Only two basic stresses exists : (1) normal stress and (2) shear shear stress.

**TYPES OF
STRESSES :**

Only two basic stresses exists : (1) normal stress and (2)
shear shear stress. Other stresses either are similar to these basic stresses
or are a combination of these e.g. bending stress is a combination tensile,
compressive and shear stresses. Torsional stress, as encountered in twisting of
a shaft is a shearing stress.

Let us define the normal stresses and shear stresses in the following
sections.

**Normal stresses : **We have
defined stress as force per unit area. If the stresses are normal to** **the
areas concerned, then these are termed as normal stresses. The normal stresses
are generally denoted by a Greek letter ( s )

This is also known as uniaxial
state of stress, because the stresses acts only in one direction however, such
a state rarely exists, therefore we have biaxial and triaxial state of stresses
where either the two mutually perpendicular normal stresses acts or three mutually
perpendicular normal stresses acts as shown in the figures below :

**Tensile or compressive stresses :**

The normal stresses can be either
tensile or compressive whether the stresses acts out of the area or into the
area

**Bearing Stress : **When one
object presses against another, it is referred to a bearing stress (** **They
are in fact the compressive stresses ).

**Shear stresses :**

Let us consider now the
situation, where the cross - sectional area of a block
of material is subject to a distribution of forces which are parallel, rather
than normal, to the area concerned. Such forces are associated with a shearing
of the material, and are referred to as shear forces. The resulting force
interistes are known as shear stresses.

The resulting force intensities
are known as shear stresses, the mean shear stress being equal to

Where P is the total force and A the area over which it acts.

Stress is defined as the force per unit area. Thus, the
formula for calculating stress is:

s= F/A

Where s denotes stress, F is load
and A is the cross sectional area. The most commonly used units for stress are
the SI units, or Pascals (or N/m^{2}), although other units like psi
(pounds per square inch) are sometimes used.

Forces may be applied in different directions such as:

Tensile
or stretching

•
Compressive or squashing/crushing

•
Shear or tearing/cutting

•
Torsional or twisting

This gives rise to numerous
corresponding types of stresses and hence measure/quoted strengths. While data
sheets often quote values for strength (e.g compressive strength), these values
are purely uniaxial, and it should be noted that in real life several different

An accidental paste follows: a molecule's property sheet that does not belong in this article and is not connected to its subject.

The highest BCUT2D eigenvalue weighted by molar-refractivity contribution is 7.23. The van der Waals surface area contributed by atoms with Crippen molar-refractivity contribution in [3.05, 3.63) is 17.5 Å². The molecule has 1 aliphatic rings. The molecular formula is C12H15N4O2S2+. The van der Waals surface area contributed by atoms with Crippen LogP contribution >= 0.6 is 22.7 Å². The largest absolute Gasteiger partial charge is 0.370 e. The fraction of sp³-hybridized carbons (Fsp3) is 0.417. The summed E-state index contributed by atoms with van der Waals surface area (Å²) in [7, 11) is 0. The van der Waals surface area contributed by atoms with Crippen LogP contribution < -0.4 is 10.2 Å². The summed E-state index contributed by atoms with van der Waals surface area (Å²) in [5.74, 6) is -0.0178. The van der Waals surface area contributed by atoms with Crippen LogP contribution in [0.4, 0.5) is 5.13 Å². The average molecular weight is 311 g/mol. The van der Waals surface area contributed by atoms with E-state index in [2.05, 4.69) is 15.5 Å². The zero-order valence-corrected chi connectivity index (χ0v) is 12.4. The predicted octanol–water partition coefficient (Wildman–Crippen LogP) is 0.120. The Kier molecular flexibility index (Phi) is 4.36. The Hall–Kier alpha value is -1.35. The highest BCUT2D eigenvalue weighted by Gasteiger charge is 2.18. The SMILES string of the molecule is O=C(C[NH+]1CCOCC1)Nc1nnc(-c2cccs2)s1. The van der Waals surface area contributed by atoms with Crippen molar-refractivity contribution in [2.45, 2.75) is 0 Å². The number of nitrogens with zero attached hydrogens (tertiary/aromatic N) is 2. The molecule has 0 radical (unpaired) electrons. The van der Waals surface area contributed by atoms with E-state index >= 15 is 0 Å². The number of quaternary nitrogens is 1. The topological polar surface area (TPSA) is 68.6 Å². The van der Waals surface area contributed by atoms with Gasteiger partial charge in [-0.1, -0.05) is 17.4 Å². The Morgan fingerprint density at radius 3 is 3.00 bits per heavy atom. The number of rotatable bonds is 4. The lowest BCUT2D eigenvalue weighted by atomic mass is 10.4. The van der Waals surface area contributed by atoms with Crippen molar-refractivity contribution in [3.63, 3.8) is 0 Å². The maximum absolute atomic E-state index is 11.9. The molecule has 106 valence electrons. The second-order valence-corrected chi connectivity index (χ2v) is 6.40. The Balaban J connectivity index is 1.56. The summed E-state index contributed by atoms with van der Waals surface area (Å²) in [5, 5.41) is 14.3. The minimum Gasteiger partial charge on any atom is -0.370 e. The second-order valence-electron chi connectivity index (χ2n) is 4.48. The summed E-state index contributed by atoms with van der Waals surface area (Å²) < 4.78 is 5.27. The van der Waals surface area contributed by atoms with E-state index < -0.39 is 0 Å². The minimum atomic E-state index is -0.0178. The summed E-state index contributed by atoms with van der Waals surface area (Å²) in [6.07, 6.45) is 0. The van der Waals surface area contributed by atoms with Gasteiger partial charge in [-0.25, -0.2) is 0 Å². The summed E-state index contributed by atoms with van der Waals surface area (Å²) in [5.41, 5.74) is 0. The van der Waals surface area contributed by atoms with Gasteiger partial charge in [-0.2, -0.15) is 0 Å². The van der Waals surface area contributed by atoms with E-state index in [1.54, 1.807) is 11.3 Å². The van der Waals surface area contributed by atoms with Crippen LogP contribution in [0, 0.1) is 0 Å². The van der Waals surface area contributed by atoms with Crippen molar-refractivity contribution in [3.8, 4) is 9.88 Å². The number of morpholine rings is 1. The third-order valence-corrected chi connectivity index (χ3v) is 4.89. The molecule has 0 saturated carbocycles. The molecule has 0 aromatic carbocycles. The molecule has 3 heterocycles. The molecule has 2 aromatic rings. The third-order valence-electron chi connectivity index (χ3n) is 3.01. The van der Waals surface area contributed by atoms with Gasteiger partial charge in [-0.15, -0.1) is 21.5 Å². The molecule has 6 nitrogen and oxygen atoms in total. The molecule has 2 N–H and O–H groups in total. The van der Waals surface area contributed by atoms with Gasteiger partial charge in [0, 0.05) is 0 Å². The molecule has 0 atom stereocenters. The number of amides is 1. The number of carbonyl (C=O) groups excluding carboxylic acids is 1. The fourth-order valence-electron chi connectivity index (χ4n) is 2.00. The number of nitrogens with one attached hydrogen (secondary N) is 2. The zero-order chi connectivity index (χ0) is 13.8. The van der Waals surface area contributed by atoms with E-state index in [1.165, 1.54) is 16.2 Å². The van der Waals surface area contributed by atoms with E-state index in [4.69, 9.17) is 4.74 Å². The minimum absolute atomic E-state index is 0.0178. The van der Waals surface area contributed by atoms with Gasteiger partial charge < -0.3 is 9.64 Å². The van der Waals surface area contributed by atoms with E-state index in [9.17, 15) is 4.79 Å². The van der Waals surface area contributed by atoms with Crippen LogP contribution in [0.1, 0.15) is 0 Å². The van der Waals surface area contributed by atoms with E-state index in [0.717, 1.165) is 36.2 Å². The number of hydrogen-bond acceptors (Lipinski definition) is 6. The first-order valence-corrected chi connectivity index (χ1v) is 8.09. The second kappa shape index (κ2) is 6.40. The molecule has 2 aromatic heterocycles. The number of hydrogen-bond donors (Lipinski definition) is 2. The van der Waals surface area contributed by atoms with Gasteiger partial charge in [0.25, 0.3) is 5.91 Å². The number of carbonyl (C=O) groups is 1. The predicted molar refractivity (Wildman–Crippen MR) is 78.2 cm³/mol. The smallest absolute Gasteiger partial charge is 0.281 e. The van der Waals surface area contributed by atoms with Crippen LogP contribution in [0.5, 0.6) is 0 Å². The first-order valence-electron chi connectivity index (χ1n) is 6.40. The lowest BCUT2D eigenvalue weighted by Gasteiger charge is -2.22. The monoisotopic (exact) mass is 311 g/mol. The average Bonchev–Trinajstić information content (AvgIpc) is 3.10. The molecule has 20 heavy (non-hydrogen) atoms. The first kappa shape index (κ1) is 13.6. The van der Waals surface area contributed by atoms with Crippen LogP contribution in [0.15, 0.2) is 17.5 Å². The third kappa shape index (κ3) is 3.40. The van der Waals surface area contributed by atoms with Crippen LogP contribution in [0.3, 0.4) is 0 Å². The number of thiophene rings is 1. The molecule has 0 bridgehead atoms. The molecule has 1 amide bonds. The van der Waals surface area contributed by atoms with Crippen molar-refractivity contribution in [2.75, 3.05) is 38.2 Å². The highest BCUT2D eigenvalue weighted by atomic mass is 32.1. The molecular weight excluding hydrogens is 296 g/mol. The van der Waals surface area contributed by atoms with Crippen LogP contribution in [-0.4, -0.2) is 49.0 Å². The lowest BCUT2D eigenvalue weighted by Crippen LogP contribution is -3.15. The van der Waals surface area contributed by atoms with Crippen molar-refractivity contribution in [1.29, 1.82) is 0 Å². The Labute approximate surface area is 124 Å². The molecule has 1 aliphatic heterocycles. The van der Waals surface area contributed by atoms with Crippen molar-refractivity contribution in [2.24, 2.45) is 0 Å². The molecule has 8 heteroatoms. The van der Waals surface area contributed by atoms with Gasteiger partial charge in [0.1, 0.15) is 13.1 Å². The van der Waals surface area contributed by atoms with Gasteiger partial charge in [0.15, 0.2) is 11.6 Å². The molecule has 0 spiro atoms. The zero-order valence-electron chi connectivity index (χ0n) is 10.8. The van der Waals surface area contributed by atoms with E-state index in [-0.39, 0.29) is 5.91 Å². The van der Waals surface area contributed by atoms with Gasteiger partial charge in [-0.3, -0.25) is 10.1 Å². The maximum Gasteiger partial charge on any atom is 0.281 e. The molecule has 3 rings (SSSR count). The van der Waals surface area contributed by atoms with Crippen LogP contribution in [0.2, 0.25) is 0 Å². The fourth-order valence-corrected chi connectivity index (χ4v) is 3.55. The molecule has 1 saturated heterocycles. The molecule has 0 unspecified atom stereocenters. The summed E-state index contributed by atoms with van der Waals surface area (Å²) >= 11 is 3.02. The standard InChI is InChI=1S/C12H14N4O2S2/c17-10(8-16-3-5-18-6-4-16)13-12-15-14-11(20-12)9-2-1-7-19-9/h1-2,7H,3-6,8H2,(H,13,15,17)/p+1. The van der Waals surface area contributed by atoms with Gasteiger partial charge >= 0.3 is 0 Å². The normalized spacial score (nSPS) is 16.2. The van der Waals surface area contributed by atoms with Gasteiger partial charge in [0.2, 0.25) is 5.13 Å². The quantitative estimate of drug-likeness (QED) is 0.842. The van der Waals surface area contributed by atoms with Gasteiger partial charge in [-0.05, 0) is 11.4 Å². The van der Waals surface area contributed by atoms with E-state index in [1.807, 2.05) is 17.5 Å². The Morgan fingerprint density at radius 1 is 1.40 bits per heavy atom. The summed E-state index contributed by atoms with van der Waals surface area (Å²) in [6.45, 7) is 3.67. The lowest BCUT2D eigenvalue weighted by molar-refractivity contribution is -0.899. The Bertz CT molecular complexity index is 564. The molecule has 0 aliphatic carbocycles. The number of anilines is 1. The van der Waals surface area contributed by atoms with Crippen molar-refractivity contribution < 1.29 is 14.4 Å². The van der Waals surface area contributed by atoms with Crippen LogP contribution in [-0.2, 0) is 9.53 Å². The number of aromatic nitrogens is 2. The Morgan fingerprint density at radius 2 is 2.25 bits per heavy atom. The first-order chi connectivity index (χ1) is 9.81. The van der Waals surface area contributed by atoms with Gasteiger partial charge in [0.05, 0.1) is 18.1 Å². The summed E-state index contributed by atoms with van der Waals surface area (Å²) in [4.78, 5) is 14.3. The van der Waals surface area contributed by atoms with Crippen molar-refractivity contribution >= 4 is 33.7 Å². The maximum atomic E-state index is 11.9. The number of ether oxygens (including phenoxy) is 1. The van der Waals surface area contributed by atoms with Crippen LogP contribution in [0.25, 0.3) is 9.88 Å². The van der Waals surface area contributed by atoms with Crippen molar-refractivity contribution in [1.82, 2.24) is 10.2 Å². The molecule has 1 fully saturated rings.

stresses may be acting.

**Tensile Strength**

The tensile strength is defined
as the maximum tensile load a body can withstand before failure divided by its
cross sectional area. This property is also sometimes referred to Ultimate
Tensile Stress or UTS.

Typically, ceramics perform
poorly in tension, while metals are quite good. Fibres such as glass, Kevlar
and carbon fibre are often added polymeric materials in the direction of the
tensile force to reinforce or improve their tensile strength.

**Compressive Strength**

Compressive strength is defined as
the maximum compressive load a body can bear prior to failure, divided by its
cross sectional area.

Ceramics typically have good tensile strengths and are used
under compression e.g. concrete.

**Shear Strength**

Shear strength is the maximum
shear load a body can withstand before failure occurs divided by its cross
sectional area.

This property is relevant to
adhesives and fasteners as well as in operations like the guillotining of sheet
metals.

**Torsional Strength**

Torsional strength is the maximum
amount of torsional stress a body can withstand before it fails, divided by its
cross sectional area.

This property is relevant for components such as shafts.

**Yield Strength**

Yield
strength is defined as the stress at which a material changes from elastic deformation
to plastic deformation. Once the this point, known as the yield point is
exceeded, the materials will no longer return to its original dimensions after
the removal of the stress.

Stress is
defined as the force per unit area. Thus, the formula for calculating stress
is:

Where s denotes stress, F is load and A is the cross sectional
area. The most commonly used units for stress are the SI units, or Pascals (or
N/m^{2}), although other units like psi (pounds per square inch) are
sometimes used.

Forces
may be applied in different directions such as:

•
Tensile or stretching

•
Compressive or squashing/crushing

•
Shear or tearing/cutting

•
Torsional or twisting

This
gives rise to numerous corresponding types of stresses and hence measure/quoted
strengths. While data sheets often quote values for strength (e.g compressive
strength), these values are purely uniaxial, and it should be noted that in
real life several different stresses may be acting.

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